Jackie Wellbaum: Redefine Cannabis Reality – September 28, 2010
So you want to get into the pot business minus the arrests, jail time and constant fear? Got some extra cash? Soon your elected officials could begin to offer you help going legitimate. For those with years of experience growing and selling illegal pot and for newcomers with bank accounts and entrepreneurial spirit, Humboldt County could soon become your best grow bro.
Whether or not California Proposition 19 (Tax and Control Cannabis) is passed by voters on Nov. 2, the California pot industry is undergoing structural changes with little or no centralized voice or leadership. Used to rolling their own joints, as a group the local pot industry may be less comfortable growing its own pot law.
As a highly lucrative but closeted industry, Humboldt County pot professionals now have an historic opportunity to take a leading role in writing and implementing future county pot law—the same laws they may soon have to abide by. County ordinances applied here in Humboldt are certain to be closely watched, cut and pasted throughout the state and will be studied for impacts as-yet seen only in certain European countries.
Should pot industry-friendly cannabis ordinances adopted by Humboldt county spread throughout California, they are also likely to spread throughout the country like other cultural and political trends.
We could soon live in a nation that praises the ganja and redirects law enforcement officers to the unemployment lines. The vision of lots of old ex-cops and corrections officers standing in welfare lines warms my cold heart.
Vote. Party on. Repeat.
My dears, you’ve elected officials in Humboldt County who have been aware of the pot industry but who have not yet fully outlined how they might position the region to unlock the economic potential of a legitimate pot industry.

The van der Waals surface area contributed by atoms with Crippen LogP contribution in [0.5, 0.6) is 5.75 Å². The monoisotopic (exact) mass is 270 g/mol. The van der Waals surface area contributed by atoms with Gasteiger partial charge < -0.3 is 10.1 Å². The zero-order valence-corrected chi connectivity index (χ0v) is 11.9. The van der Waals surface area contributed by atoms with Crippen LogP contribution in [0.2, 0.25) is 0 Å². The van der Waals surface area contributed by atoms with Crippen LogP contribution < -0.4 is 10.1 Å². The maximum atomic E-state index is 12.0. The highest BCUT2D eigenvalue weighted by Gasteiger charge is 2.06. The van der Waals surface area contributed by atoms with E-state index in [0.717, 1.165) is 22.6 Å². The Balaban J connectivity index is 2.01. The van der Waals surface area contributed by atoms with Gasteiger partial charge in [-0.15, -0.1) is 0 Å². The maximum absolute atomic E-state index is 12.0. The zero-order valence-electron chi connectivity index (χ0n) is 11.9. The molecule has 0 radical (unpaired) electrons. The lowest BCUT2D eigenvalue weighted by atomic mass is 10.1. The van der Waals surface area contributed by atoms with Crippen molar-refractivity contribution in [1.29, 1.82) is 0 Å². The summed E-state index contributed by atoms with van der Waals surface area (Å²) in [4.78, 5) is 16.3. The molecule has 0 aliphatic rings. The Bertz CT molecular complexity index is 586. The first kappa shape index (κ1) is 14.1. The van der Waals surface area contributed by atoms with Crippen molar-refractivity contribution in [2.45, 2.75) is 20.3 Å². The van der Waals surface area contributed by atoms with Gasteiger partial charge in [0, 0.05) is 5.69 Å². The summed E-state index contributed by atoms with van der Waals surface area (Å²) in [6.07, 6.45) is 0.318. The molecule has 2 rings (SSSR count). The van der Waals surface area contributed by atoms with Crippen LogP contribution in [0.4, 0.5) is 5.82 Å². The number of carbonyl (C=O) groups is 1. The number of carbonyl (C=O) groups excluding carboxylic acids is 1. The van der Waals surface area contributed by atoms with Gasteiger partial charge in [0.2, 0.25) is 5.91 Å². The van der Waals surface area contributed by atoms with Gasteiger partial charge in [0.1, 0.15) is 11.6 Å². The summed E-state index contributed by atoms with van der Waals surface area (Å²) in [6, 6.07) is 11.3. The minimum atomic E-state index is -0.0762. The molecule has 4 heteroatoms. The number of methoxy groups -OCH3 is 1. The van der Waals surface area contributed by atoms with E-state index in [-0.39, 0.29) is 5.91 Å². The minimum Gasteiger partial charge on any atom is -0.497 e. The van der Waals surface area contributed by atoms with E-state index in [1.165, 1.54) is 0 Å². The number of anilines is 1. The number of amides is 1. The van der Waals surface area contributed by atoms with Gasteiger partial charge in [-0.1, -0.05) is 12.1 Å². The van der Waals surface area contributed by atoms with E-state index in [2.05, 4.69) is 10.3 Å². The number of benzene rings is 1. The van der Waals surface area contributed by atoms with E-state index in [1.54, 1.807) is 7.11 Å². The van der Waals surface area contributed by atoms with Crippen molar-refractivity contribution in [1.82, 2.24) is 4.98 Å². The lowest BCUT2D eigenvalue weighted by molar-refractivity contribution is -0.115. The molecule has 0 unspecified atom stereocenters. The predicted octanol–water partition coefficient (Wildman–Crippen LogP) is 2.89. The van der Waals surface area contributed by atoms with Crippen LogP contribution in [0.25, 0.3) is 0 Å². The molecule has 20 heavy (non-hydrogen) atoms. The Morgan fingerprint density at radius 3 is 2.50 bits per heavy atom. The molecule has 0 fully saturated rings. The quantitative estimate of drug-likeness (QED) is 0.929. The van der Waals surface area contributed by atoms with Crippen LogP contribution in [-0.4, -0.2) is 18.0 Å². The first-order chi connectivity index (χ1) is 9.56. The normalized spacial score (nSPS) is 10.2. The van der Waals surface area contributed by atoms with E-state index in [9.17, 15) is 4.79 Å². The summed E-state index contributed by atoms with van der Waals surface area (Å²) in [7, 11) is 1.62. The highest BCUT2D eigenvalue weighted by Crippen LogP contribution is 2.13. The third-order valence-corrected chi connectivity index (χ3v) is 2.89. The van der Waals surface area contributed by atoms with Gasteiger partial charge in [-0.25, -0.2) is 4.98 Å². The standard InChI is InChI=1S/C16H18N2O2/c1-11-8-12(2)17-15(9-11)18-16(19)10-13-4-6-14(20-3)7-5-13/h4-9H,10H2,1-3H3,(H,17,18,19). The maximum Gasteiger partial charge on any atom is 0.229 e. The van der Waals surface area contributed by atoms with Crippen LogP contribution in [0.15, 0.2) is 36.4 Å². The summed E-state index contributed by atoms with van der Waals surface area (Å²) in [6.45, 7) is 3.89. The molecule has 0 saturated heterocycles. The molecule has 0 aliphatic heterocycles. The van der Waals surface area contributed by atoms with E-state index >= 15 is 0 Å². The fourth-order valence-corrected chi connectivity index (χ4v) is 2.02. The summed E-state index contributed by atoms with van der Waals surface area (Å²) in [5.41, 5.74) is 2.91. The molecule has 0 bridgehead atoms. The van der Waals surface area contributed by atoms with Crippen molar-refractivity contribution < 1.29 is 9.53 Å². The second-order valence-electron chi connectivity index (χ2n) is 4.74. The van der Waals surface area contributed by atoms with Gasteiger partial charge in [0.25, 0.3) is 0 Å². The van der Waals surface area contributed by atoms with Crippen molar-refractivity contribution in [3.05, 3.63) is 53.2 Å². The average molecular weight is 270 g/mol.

Humboldt County pot professionals and their elected officials are in a unique time and place in history to exert state-wide leadership on regulatory issues surrounding cannabis job creation, environmental stewardship and reasonable taxation.
Some county supervisors and other elected officials currently attend pot industry public meetings such as this past summer’s Bayside Grange gathering sponsored by the Humboldt Medical Marijuana Advisory Panel (HumMAP). Elected officials unafraid to sit at the table with local cannabis industry voters include Bonny Neely and Mark Lovelace at the county supervisor level and Susan Ornelas, vice mayor of Arcata.
Candidates running for Humboldt county supervisor including Eureka’s Mayor Virginia Bass were recently interviewed on KMUD radio. Ms. Bass spoke inarticulately about the cannabis industry when asked about the kind of leadership position she would take at the county level should she be elected supervisor and should Proposition 19 pass on Nov. 2.
Despite having indicated that she grew up in the area, here’s another local politician who has no imagination.